It’s a similar story elsewhere in the world. Inflation in the Eurozone averaged 10.6 percent in 2022, yet the average salary increase at the European Central Bank (ECB) and Bank of France was 4.0 percent. Germany’s Bundesbank offered a 1.8 percent raise. In the United Kingdom, where inflation was 9.1 percent on average last year the Bank of England offered a 4.5 percent annual pay increase.

 

Central banks have a reason for not raising pay enough to cover price increases. It’s called the wage-price spiral. The Richmond Federal Reserve explained it like this:

 

“In a wage-price spiral, inflation is fed by a vicious cycle where, as the cost of living rises, workers demand higher wages to pay their bills, leading firms to increase prices even further to cover labor costs.”

 

Since central banks are trying to reduce inflation, they want to avoid a wage-price spiral. Consequently, giving employees raises that don’t keep pace with inflation means that central banks are practicing what they preach.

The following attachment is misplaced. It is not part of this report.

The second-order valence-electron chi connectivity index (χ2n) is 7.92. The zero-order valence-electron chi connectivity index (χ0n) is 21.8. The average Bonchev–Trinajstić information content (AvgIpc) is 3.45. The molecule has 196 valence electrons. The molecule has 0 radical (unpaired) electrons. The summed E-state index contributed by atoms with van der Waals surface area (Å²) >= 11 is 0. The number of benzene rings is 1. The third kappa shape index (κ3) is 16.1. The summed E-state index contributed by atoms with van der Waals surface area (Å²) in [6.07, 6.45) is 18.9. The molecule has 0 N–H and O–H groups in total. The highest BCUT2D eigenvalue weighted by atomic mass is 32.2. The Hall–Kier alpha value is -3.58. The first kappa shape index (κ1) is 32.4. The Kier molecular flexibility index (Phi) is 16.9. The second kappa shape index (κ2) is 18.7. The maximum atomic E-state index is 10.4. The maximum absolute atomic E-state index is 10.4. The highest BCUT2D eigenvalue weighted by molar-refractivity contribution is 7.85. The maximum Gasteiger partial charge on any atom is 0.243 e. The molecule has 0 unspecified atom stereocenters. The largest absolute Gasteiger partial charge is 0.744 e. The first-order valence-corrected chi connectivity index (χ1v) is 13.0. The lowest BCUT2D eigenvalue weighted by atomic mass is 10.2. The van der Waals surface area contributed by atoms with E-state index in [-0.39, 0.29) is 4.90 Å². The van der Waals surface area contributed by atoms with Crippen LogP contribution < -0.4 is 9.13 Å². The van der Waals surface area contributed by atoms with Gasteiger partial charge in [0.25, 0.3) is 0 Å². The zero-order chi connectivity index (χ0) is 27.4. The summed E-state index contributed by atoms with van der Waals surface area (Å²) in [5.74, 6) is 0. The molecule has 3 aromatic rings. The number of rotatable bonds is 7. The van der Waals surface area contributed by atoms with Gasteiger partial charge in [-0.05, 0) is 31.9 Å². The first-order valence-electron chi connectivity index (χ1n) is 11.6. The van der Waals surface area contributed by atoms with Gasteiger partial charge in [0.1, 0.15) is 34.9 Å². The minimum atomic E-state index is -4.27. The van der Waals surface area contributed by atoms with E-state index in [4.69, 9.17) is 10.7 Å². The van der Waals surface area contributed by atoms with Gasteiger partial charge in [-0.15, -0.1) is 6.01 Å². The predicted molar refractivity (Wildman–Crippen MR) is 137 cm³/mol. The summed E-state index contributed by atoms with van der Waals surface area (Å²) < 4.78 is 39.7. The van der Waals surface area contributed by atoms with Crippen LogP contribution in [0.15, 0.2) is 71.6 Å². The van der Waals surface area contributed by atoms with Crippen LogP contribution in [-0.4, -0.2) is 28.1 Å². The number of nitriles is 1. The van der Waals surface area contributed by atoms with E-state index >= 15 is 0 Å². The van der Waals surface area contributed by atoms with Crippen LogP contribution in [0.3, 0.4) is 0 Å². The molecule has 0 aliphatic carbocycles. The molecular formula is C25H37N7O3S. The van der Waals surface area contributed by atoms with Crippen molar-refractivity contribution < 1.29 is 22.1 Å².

Understandably, central bank employees are not happy about it. In January, a spokesperson for the ECB’s trade union told Bloomberg’s Alexander Weber, “‘With inflation in Germany and the euro area likely around 8.5% this year, it means a substantial loss in purchasing power.’”

 

Last week, data suggested that central banks’ efforts to push inflation lower are working. The Bureau of Economic Analysis reported the Personal Consumption Expenditures Index, which is one of the Fed’s preferred measures for inflation, dropped from 5.5 percent in November 2022 to 5.0 percent in December. The core PCE index, which excludes food and energy prices, fell from 4.7 percent year-over-year to 4.4 percent over the same period.

 

Investors were enthusiastic about the progress on inflation and major U.S. stock indices finished the week higher. The yield on the one-year U.S. Treasury ended the week at 4.68 percent.

S&P 500, Dow Jones Global ex-US, Gold, Bloomberg Commodity Index returns exclude reinvested dividends (gold does not pay a dividend) and the three-, five-, and 10-year returns are annualized; and the 10-year Treasury Note is simply the yield at the close of the day on each of the historical time periods.